TEMPTISL - Temptation Island


On Monday, the number of frosh were reduced in half. To further reduce the number of engineers to a manageable number, the following challenge was devised for the second day. Each of the students would have to take this challenge individually.

Each student would be placed at a vertex of perimeter fence of Waterloo (oh yeah, some background: to keep UofT’s engineering Lady Godiva band out of Waterloo, a fence was erected surrounding the university. The fence just happens to be an N-gon). At some other vertex along the fence would be located a temptation so seductive that no Waterloo student could resist – an extra-credit assignment. The challenge of each student is to go from his starting vertex to the vertex with the prize. There are however 3 rules:

a) The student can only travel from vertex to vertex (backwards or forwards) along the polygonal fence.

b) The student has to make contact with exactly K vertices (the vertex he starts at doesn’t count unless he returns to it). The K vertices need not be unique. The final vertex has to be the one with the prize.

c) If the student cannot reach the prize and make contact with exactly K vertices, he fails the test and is kicked out of the university.

Of course, no Waterloo student is satisfied with only 1 solution to any problem. Therefore, inevitably, each student determines all ways that he/she can win. Note that there may be no solution to the problem (the astute student has figured out that this will result in a class size of 0 – this is entirely allowable as the variable used to quantify enrollment was incorrectly defined as a whole number instead of a natural number).

Input

N K (N, K <= 50)
A B (A = the starting vertex number, B = destination vertex number)
-1 -1 terminates input

Output

The total number of ways of reaching the destination from the starting point by following the above rules. The total number of ways will be less than 263 - 1. Output 0 if there are no solution.

Example

Input:
8 5
1 4
-1 -1

Output:
6

hide comments
aman_sachin200: 2018-06-16 11:00:24

Easy One!!Just remember that you can reach the destination vertex any number of time but take into consideration only those ones which reach the destination in k moves!!!

nadstratosfer: 2017-09-28 03:30:14

Top-down with memo passes comfortably with Python, always fun to encounter problem allowing such an elegant solution. Had no problem with the statement or implementation, surprising given the problem rating and comments. Guess everyone has a different nemesis ;) Cheers guys below for warning about the blanklines, making my input reading idiot-proof prevented a lot of frustrating RE's.

prasoonbatham: 2017-08-03 06:42:31

Beware of blank lines in input. Cost me 2 nzec. Used java.

devbishnoi: 2016-11-03 16:21:01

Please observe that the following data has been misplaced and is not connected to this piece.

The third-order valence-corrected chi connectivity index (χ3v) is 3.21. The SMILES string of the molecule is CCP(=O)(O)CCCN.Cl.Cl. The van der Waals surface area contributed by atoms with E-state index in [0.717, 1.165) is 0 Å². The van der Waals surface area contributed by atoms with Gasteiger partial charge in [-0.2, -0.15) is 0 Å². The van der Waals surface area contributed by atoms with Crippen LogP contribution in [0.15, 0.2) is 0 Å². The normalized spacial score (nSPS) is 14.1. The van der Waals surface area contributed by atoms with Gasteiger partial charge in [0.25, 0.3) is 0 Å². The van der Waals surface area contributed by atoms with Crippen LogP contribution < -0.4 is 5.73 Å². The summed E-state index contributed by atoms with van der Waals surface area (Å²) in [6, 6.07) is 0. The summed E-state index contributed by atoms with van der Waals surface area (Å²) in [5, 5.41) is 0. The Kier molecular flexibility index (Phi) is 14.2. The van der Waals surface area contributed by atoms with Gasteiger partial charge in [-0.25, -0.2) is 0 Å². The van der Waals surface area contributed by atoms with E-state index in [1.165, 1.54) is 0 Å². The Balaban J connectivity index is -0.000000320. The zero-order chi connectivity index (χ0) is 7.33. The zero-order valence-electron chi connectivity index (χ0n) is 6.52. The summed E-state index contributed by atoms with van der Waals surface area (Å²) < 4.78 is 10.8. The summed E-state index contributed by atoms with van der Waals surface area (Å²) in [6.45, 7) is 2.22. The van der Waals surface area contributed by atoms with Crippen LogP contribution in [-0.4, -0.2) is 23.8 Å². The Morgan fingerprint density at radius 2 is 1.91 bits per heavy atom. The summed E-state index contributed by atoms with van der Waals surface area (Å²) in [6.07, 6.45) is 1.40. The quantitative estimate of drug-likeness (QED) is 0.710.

think easy dp structure
got AC in one go

dwij28: 2016-10-08 22:40:08

Easy DP but horrible problem statement, It would have been very difficult to comprehend had I not read the comments.

Shashank Tiwari: 2015-11-06 18:50:13

Okay , Here's is what this problem says :

Assume numbers 1 to N on a circle. You have to move only 'K' moves either clockwise or anticlockwise or mixture of both to reach from 'A' to 'B' where A and B are any 2 of those numbers on circle. There can be many possible paths for this. You have to print the number of paths possible. If no path possible , Print 0.

Here are few points for better understanding :

1. Numbers on circle are placed in order from 1,2,3... , till n . You can move clockwise or anticlockwise each step.

2.Let me define what a path is : Suppose you begin from 'A' (Given to u) And traverse Numbers n1 , n2 ,n3 ,... and so on to reach 'B' , let us define path as a tuple T1 = (A,n1,n2,.... ,B) . Similarly , let say there is another path T2 from 'A' to 'B' traversing b1, b2,... so on vertices , then T2 = (A,b1,b2,...,B). 2 Paths T1 and T2 are said to be different if tuples T1 != T2 .

3. Length of path has to be 'K' . Lentgh of path is nothing but circular arcs you traverse from A to B. ex: A=1 , B= 4 , then (1,2,3,4) has length 3 and not 4.

Example : if A=1 , B=4 , k=5 , N=8 total paths are 6 as shown below :

1. (1,2,1,2,3,4)
2. (1,2,3,2,3,4)
3. (1,2,3,4,3,4)
4. (1,8,1,2,3,4)
5. (1,2,3,4,5,4)
6. (1,8,7,6,5,4)


Note tuple or Path have 6 elements but length is 5 . Refer Above Point 3.

Take Long to save number of paths.

Also Input output format is :

First N , K is given .
Then A,B is given.

Then again N,k is give . New lines might be present . BE careful .
Then A,b is given .
.
.
.

This input ends when N,k is given as -1 -1.

Hope it clears the problem statement. :)

s1306: 2015-09-26 00:02:42

nice question,the standard way to solve such questions goes with this one too...but one can take a different approach,the important catch is that for a given k,if |a-b| is constant for all :1<=a,b <=n ;ans is same..hence dont include any vertex in your state,source or destination.

Last edit: 2015-09-26 14:51:12
Hussain: 2015-08-13 12:29:47

Problem statement is a disaster!! Read @sanky's comment to understand input format.

Sumit Paroothi: 2015-08-04 16:01:42

beware of indexing!!!

Sahil Sharma: 2015-05-18 03:12:01

The indexing shouldn't matter right? Since all that matters is the 'distance' between a and b. So distance between 1 and 4 is same as that between 0 and 3.


Added by:JaceTheMindSculptor
Date:2009-04-08
Time limit:0.5s-1s
Source limit:50000B
Memory limit:1536MB
Cluster: Cube (Intel G860)
Languages:All except: C99 ERL JS-RHINO
Resource:Woburn Challenge 2001